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Thomas Spengler, Joseph Egger, and Stephen T. Garner

Abstract

The process of hydrostatic adjustment in a vertical column is discussed in the context of rain formation and sedimentation. The authors assume an event of instantaneous condensation in a midatmospheric layer that removes mass from the gas phase and produces latent heating. It is shown that the rain formation leads to a change of the surface pressure after a short period of acoustic wave activity. There is, however, no hydrostatic surface effect once the particles reach terminal velocity. It is not until the rain reaches the ground that the surface pressure decreases consistently with the mass removed by the phase change.

Only the mass removal introduces perturbations below the layer of rain formation, where it acts to stretch the lower levels, reducing pressure and temperature. Above the layer of rain formation, the effects of latent heating dominate over the effects of mass removal by an order of magnitude.

The hydrostatic adjustment time is found to be approximately equal to e 2 Na −1 (340 s, where Na is the acoustic cutoff frequency and e is the Euler constant) and is proportional to the temperature of the isothermal basic state. The energy distribution is found to be dominated by the latent heating. However, the mass removal significantly alters the amount of energy lost due to work done by the pressure perturbations. The implications for numerical modeling are discussed.

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J. E. Kristjánsson, I. Barstad, T. Aspelien, I. Føre, Ø. Godøy, Ø. Hov, E. Irvine, T. Iversen, E. Kolstad, T. E. Nordeng, H. McInnes, R. Randriamampianina, J. Reuder, Ø. Saetra, M. Shapiro, T. Spengler, and H. Ólafsson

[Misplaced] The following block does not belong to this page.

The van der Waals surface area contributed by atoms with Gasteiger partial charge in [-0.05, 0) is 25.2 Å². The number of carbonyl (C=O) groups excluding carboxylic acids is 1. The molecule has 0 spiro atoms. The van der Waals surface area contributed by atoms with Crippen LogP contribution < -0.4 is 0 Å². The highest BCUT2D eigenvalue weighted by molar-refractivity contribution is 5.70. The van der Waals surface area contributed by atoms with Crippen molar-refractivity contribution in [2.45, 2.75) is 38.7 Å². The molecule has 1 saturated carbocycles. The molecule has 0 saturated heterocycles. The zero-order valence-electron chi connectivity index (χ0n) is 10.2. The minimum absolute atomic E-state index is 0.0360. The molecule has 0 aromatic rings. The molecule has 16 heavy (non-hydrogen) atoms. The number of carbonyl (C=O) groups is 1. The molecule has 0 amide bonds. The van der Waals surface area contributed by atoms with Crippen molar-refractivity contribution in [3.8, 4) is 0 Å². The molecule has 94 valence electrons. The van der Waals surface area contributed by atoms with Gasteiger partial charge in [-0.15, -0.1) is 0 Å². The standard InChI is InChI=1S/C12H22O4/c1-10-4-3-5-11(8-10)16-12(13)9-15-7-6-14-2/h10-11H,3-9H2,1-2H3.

From a weather forecasting perspective, the Arctic poses particular challenges for mainly two reasons: 1) The observational data are sparse and 2) the weather phenomena responsible for severe weather, such as polar lows, Arctic fronts, and orographic influences on airflow, are poorly resolved and described by the operational numerical weather prediction (NWP) models. The Norwegian International Polar Year (IPY)– The Observing System Research and Predictability Experiment (THORPEX) project (2007–10) sought to significantly improve weather forecasts of these phenomena through a combined modeling and observational effort. The crux of the observational effort was a 3-week international field campaign out of northern Norway in early 2008, combining airborne and surface-based observations. The main platform of the field campaign was the Deutsches Zentrum für Luft- und Raumfahrt (DLR) research aircraft Falcon, equipped with lidar systems for profiling of aerosols, humidity, and wind, in addition to in situ measurements and dropsondes. A total of 12 missions were flown, yielding detailed observations of polar lows, Arctic fronts, and orographic low-level jets near Spitsbergen, the coast of northern Norway, and the east coast of Greenland. The lidar systems enabled exceptionally detailed measurements of orographic jets caused by the orography of Spitsbergen. Two major polar low developments over the Norwegian Sea were captured during the campaign. In the first polar low case, three f lights were carried out, providing a first-ever probing of the full life cycle of a polar low. Targeting observations by the aircraft in sensitive areas led to improvements in predicted track and intensity of the polar low. Here highlights from the field campaign, as well as from ongoing follow-up investigations, are presented. Highlights from the development of a new limitedarea model ensemble prediction system for the Arctic, as well as an exploitation of new satellite data [Infrared Atmospheric Sounding Interferometer (IASI) data], are also included.